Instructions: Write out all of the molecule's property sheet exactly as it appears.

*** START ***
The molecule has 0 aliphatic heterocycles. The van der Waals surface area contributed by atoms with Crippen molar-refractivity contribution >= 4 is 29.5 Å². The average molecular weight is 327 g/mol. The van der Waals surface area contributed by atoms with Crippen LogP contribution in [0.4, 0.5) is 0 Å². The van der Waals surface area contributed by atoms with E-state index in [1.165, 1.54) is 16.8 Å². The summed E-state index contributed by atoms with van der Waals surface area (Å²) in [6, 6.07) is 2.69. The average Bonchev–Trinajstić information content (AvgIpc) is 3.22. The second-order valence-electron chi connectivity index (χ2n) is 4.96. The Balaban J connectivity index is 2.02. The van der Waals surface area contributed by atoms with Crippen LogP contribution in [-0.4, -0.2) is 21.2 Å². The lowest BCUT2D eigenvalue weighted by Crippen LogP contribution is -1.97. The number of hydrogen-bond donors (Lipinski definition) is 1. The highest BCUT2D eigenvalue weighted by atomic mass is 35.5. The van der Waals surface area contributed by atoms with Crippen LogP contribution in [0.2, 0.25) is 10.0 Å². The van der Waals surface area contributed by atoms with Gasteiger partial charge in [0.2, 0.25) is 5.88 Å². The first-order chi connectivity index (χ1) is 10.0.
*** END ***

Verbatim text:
The molecule has 0 aliphatic heterocycles. The van der Waals surface area contributed by atoms with Crippen molar-refractivity contribution >= 4 is 29.5 Å². The average molecular weight is 327 g/mol. The van der Waals surface area contributed by atoms with Crippen LogP contribution in [0.4, 0.5) is 0 Å². The van der Waals surface area contributed by atoms with E-state index in [1.165, 1.54) is 16.8 Å². The summed E-state index contributed by atoms with van der Waals surface area (Å²) in [6, 6.07) is 2.69. The average Bonchev–Trinajstić information content (AvgIpc) is 3.22. The second-order valence-electron chi connectivity index (χ2n) is 4.96. The Balaban J connectivity index is 2.02. The van der Waals surface area contributed by atoms with Crippen LogP contribution in [-0.4, -0.2) is 21.2 Å². The lowest BCUT2D eigenvalue weighted by Crippen LogP contribution is -1.97. The number of hydrogen-bond donors (Lipinski definition) is 1. The highest BCUT2D eigenvalue weighted by atomic mass is 35.5. The van der Waals surface area contributed by atoms with Crippen LogP contribution in [0.2, 0.25) is 10.0 Å². The van der Waals surface area contributed by atoms with Gasteiger partial charge in [0.2, 0.25) is 5.88 Å². The first-order chi connectivity index (χ1) is 10.0.